Search Full Text
Now showing items 1-7 of 7
Three Educational Pathways to Good Jobs: High School, Middle Skills, and Bachelor's Degree
In the post-World War II period, workers with a high school diploma or less were able to attain jobs with middle-class wages in American industry. Good jobs were available in manufacturing and other blue-collar industries ...
Our Separate & Unequal Public Colleges: How Public Colleges Reinforce White Racial Privilege and Marginalize Black and Latino Students
Leaders of selective public colleges often espouse the importance of diversity. But those colleges mostly exclude students who fail to score in the top quartile on college-entry exams. To promote the postsecondary success ...
Balancing Work and Learning: Implications for Low-Income Students
Over the past half century, the relationship between working and learning has changed in profound ways that have made it more difficult for students, especially students from low income backgrounds, to attain the right mix ...
Certificates in Oregon: A Model for Workers to Jump-Stop or Reboot Careers
Across the country, individuals are turning to post-secondary certificates as an accessible, low-cost route to economic opportunity. Certificates, which typically recognize completion of a program of study between high ...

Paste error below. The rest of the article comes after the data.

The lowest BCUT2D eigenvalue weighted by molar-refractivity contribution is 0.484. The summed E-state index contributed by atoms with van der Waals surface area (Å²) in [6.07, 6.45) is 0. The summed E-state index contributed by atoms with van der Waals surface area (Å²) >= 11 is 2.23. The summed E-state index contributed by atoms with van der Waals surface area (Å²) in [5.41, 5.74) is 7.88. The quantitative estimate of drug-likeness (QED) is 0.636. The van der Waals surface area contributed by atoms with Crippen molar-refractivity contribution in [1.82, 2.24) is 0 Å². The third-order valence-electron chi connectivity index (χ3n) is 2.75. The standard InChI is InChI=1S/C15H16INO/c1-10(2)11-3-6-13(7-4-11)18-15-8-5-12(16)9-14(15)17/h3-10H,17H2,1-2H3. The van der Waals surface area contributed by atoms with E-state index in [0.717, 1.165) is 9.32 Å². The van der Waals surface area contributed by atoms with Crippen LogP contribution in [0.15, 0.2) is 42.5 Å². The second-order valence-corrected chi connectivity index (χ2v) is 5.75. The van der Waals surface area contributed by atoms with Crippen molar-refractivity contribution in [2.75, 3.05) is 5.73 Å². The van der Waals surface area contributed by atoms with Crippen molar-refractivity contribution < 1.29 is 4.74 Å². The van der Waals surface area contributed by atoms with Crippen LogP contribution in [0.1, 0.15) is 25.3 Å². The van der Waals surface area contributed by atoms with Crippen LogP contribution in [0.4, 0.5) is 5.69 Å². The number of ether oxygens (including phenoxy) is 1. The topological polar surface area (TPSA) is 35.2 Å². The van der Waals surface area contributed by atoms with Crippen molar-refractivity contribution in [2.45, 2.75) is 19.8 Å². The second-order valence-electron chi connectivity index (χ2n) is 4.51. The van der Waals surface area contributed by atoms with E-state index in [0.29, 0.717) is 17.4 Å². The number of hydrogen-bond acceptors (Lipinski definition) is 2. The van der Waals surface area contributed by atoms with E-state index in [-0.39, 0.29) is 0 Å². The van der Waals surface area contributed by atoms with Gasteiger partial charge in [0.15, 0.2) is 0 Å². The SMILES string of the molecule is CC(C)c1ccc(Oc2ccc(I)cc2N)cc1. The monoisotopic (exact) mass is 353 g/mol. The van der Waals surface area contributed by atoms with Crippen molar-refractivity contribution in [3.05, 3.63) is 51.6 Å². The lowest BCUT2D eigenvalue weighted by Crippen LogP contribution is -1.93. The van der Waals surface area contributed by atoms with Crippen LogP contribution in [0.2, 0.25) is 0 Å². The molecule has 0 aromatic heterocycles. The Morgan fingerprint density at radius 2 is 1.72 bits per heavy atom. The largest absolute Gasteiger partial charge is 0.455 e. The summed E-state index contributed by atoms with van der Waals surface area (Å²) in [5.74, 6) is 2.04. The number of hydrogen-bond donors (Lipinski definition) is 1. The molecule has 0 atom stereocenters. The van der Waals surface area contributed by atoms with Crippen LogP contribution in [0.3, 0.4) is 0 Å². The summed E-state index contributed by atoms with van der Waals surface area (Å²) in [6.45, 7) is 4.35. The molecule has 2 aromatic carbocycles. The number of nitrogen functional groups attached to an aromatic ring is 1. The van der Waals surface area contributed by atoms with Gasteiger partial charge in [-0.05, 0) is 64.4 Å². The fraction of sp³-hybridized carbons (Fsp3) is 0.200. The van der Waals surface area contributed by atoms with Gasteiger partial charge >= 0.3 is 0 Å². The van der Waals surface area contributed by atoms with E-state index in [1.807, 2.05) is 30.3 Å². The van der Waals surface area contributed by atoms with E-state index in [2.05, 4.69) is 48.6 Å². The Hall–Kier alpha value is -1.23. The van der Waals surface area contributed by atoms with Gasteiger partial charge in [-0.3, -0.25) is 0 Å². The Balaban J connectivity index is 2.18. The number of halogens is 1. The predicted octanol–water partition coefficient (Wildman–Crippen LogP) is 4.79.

Five Rules of the College and Career Game
Because post-secondary education and training have become the most well-traveled pathways to middle class earnings, both students and the educators who serve them need to learn new rules of the college and career game.
Rocky Mountain Divide: Lifting Latinos and Closing Equity Gaps in Colorado
Persistent growth in skill requirements on the job and low unemployment has forced Colorado to compete for skilled labor nationwide, but that threatens to leave Coloradans born in the state behind in the competition for ...
Women Can't Win: Despite Making Educational Gains and Pursuing High-Wage Majors, Women Still Earn Less than Men
(Center on Education and the Workforce, 2018)
Even though women outperform men in educational attainment, they still earn just 81 cents for every dollar earned by men. Women with the same college majors working in the same careers as men still only earn 92 cents for ...